Gospel of Luke ~ Chapter 16
Outline of the Book:
I. Preface: The Method and Purpose of Writing, Luke 1:1-4.
II. The Identification of the Son of Man with Men, Luke 1:5-4:13.
III. The Ministry of the Son of Man to Men, Luke 4:14-9:50.
IV. The Repudiation of the Son of Man by Men, Luke 9:51-19:27.
I. Instruction in the Light of Rejection, Luke 12:1-19:27.
14. Concerning wealth, Luke 16:1-31.
a. The unrighteous steward, vs. 1-9.
b. Principles on the righteous treatment of wealth,vs. 10-13.
c. Rebuke of the Pharisees’ love of money, vs. 14-18.
d. The rich man and Lazarus, vs. 19-31.
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c. Rebuke of the Pharisees’ love of money, vs. 14-18 – Good stewards must be obedient.
Luke 16:14, “Now the Pharisees, who were lovers of money, were listening to all these things and were scoffing at Him.”
Once again, we see the Pharisees “listening,” the Imperfect, Active, Indicative of AKOUO, to Jesus’ teaching and rejecting Him and His teaching, as they were “scoffing at Him,” the Imperfect, Active, Indicative of EKMUKTERIZO, ἐκμυκτηρίζω that means, “ridicule, sneer at, deride, or scoff at.” It is only used here and Luke 23:35. Therefore, we see that their scoffing continued throughout our Lord’s ministry, even while He hung on the Cross.
Luke 23:35, “And the people stood by, looking on. And even the rulers were sneering at Him, saying, “He saved others; let Him save Himself if this is the Christ of God, His Chosen One”.”
EKMUKTERIZO is a compound of EK “from” and MUKTERIZO, “to mock, sneer,” that comes from the noun MUKTER, “nose.” It literally can mean, “to turn up one’s nose,” but comes to mean, “to despise, deride or scoff.” We have noted in the book of Proverbs how the nose was used as a euphemism for mocking or scoffing, Prov 1:26; 12:8.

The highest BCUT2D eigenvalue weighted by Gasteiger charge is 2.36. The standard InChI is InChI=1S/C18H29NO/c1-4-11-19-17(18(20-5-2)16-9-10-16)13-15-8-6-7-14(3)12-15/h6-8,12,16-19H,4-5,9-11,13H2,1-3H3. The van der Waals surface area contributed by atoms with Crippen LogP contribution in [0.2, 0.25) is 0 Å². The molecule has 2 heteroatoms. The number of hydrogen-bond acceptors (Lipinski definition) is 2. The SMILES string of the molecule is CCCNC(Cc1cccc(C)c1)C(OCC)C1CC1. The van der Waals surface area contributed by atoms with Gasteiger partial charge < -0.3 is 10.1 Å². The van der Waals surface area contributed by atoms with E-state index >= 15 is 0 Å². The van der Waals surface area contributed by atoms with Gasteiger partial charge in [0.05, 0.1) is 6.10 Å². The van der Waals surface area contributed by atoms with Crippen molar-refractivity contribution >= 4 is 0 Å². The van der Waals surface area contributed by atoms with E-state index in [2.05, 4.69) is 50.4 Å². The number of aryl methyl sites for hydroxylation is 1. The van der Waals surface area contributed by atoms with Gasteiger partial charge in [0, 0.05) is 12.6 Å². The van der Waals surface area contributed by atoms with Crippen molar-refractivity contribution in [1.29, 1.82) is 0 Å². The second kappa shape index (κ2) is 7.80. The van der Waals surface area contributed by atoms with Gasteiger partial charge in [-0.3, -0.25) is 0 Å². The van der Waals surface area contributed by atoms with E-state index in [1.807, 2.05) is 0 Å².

The reason they were scoffing at Jesus was because of His teachings on the appropriate attitude towards wealth, which was contradicting their “love of money.” The phrase, “who were lovers of money,” uses the Adjective PHILARGUROS with the Verb HUPARCHO that means, “be, exist, have, or possess.” PHILARGUROS, φιλάργυρος means, “avaricious or fond of money.” It is a compound word from PHILEO, “to love or have affection for,” and ARGUROS, “silver or money.” As such, it describes those obsessed with concern for money. It is only used here and in 2 Tim 3:2, in the NT.
2 Tim 3:1-2, “But realize this, that in the last days difficult times will come. 2For men will be lovers of self, lovers of money, boastful, arrogant, revilers, disobedient to parents, ungrateful, unholy.”
We have further instructions in the NT to “not be lovers of money,” APHILARGUROS, as it will have a detrimental effect on your spiritual life. In that, we see the requirements for being a Deacon of a church, which includes not being a lover of money, Heb 13:5; 1 Tim 3:3; cf. Titus 1:7.
Heb 13:5-6, “Make sure that your character is free from the love of money, being content with what you have; for He Himself has said, “I will never desert you, nor will I ever forsake you,” 6so that we confidently say, “The Lord is my helper, I will not be afraid. What will man do to me?””
1 Tim 3:3, “Not addicted to wine or pugnacious, but gentle, peaceable, free from the love of money.”
Paul also wrote how the love of money is the root of all kinds of evil, and has a negative effect on the soul, 1 Tim 6:10. There, Paul used the cognate noun form PHILARGURIA, which is only used there in the NT.
1 Tim 6:10, “For the love of money is a root of all sorts of evil, and some by longing for it have wandered away from the faith and pierced themselves with many griefs.”
Remember, the scriptures do not say “money is the root of all evil,” it states “the love of money is….” Money is a necessary commodity in the world. It is the means of stating the prices of goods and services as well as expressing debts, salaries, wages, rents, etc. It is a medium of exchange whereby goods and services are paid for and debts are discharged. Money is necessary for the function of an economy. It is not carnal or sinful for the believer to possess money or use money in a legitimate way. Money is legitimate, its accumulation is legitimate and its use is permissible. The function of money is part of the work ethic. There are monetary principles in the work ethic: earning money, saving money, spending money, giving money, and investing money. Therefore, it is not wrong or sinful for believers to possess money, even in large amounts. It is a tool or resource we need and are to use wisely. It glorifies God when it is part of your escrow blessings.